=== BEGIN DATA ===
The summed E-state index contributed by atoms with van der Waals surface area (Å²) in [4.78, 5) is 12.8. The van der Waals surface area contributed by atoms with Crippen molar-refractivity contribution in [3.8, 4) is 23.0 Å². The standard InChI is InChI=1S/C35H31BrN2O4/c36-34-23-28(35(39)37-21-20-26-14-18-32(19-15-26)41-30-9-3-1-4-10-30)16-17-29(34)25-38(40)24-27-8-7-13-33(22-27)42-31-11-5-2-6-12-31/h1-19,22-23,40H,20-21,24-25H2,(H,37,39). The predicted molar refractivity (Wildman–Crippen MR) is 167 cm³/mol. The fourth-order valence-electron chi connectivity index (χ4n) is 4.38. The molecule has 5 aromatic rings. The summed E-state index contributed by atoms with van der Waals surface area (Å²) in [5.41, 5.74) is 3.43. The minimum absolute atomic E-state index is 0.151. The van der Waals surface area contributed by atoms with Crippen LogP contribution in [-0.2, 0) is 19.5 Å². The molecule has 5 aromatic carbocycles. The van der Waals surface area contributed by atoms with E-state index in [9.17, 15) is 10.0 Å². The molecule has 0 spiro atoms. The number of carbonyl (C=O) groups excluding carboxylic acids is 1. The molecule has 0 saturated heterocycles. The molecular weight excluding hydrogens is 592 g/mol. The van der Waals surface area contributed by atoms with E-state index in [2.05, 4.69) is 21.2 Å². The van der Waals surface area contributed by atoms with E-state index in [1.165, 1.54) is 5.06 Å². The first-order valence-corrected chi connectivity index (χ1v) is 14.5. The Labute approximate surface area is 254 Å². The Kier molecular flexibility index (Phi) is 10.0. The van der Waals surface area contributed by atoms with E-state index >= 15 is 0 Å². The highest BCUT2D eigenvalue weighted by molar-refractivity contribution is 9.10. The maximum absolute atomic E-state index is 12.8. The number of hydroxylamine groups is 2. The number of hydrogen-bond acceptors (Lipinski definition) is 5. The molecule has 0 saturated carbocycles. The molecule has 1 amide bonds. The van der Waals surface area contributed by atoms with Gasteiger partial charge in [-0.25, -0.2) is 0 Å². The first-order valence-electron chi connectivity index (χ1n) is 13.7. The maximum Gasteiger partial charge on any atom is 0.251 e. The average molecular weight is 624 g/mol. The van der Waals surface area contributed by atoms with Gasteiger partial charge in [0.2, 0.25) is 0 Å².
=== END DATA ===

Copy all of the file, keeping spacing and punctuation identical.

The summed E-state index contributed by atoms with van der Waals surface area (Å²) in [4.78, 5) is 12.8. The van der Waals surface area contributed by atoms with Crippen molar-refractivity contribution in [3.8, 4) is 23.0 Å². The standard InChI is InChI=1S/C35H31BrN2O4/c36-34-23-28(35(39)37-21-20-26-14-18-32(19-15-26)41-30-9-3-1-4-10-30)16-17-29(34)25-38(40)24-27-8-7-13-33(22-27)42-31-11-5-2-6-12-31/h1-19,22-23,40H,20-21,24-25H2,(H,37,39). The predicted molar refractivity (Wildman–Crippen MR) is 167 cm³/mol. The fourth-order valence-electron chi connectivity index (χ4n) is 4.38. The molecule has 5 aromatic rings. The summed E-state index contributed by atoms with van der Waals surface area (Å²) in [5.41, 5.74) is 3.43. The minimum absolute atomic E-state index is 0.151. The van der Waals surface area contributed by atoms with Crippen LogP contribution in [-0.2, 0) is 19.5 Å². The molecule has 5 aromatic carbocycles. The van der Waals surface area contributed by atoms with E-state index in [9.17, 15) is 10.0 Å². The molecule has 0 spiro atoms. The number of carbonyl (C=O) groups excluding carboxylic acids is 1. The molecule has 0 saturated heterocycles. The molecular weight excluding hydrogens is 592 g/mol. The van der Waals surface area contributed by atoms with E-state index in [2.05, 4.69) is 21.2 Å². The van der Waals surface area contributed by atoms with E-state index in [1.165, 1.54) is 5.06 Å². The first-order valence-corrected chi connectivity index (χ1v) is 14.5. The Labute approximate surface area is 254 Å². The Kier molecular flexibility index (Phi) is 10.0. The van der Waals surface area contributed by atoms with E-state index >= 15 is 0 Å². The highest BCUT2D eigenvalue weighted by molar-refractivity contribution is 9.10. The maximum absolute atomic E-state index is 12.8. The number of hydroxylamine groups is 2. The number of hydrogen-bond acceptors (Lipinski definition) is 5. The molecule has 0 saturated carbocycles. The molecule has 1 amide bonds. The van der Waals surface area contributed by atoms with Gasteiger partial charge in [-0.25, -0.2) is 0 Å². The first-order valence-electron chi connectivity index (χ1n) is 13.7. The maximum Gasteiger partial charge on any atom is 0.251 e. The average molecular weight is 624 g/mol. The van der Waals surface area contributed by atoms with Gasteiger partial charge in [0.2, 0.25) is 0 Å².